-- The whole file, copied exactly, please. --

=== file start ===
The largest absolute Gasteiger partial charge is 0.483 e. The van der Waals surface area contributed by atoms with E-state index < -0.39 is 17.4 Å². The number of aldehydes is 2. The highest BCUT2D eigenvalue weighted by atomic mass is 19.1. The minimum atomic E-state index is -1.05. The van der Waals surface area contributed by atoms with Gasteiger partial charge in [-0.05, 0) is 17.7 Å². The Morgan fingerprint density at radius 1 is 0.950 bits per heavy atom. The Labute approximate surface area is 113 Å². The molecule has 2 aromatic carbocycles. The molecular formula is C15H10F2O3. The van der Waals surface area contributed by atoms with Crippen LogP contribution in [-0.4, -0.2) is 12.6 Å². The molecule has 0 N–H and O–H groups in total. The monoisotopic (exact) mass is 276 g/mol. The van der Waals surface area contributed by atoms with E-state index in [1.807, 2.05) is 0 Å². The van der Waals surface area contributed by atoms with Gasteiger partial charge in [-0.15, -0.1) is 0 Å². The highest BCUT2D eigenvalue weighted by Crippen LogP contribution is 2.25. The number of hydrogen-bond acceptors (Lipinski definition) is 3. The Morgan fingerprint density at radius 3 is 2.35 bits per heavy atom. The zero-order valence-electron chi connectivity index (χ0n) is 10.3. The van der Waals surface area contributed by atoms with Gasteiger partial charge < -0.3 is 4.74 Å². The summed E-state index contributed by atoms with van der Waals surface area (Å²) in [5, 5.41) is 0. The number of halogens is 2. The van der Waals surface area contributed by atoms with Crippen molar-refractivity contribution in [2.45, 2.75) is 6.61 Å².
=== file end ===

The largest absolute Gasteiger partial charge is 0.483 e. The van der Waals surface area contributed by atoms with E-state index < -0.39 is 17.4 Å². The number of aldehydes is 2. The highest BCUT2D eigenvalue weighted by atomic mass is 19.1. The minimum atomic E-state index is -1.05. The van der Waals surface area contributed by atoms with Gasteiger partial charge in [-0.05, 0) is 17.7 Å². The Morgan fingerprint density at radius 1 is 0.950 bits per heavy atom. The Labute approximate surface area is 113 Å². The molecule has 2 aromatic carbocycles. The molecular formula is C15H10F2O3. The van der Waals surface area contributed by atoms with Crippen LogP contribution in [-0.4, -0.2) is 12.6 Å². The molecule has 0 N–H and O–H groups in total. The monoisotopic (exact) mass is 276 g/mol. The van der Waals surface area contributed by atoms with E-state index in [1.807, 2.05) is 0 Å². The van der Waals surface area contributed by atoms with Gasteiger partial charge in [-0.15, -0.1) is 0 Å². The highest BCUT2D eigenvalue weighted by Crippen LogP contribution is 2.25. The number of hydrogen-bond acceptors (Lipinski definition) is 3. The Morgan fingerprint density at radius 3 is 2.35 bits per heavy atom. The zero-order valence-electron chi connectivity index (χ0n) is 10.3. The van der Waals surface area contributed by atoms with Gasteiger partial charge < -0.3 is 4.74 Å². The summed E-state index contributed by atoms with van der Waals surface area (Å²) in [5, 5.41) is 0. The number of halogens is 2. The van der Waals surface area contributed by atoms with Crippen molar-refractivity contribution in [2.45, 2.75) is 6.61 Å².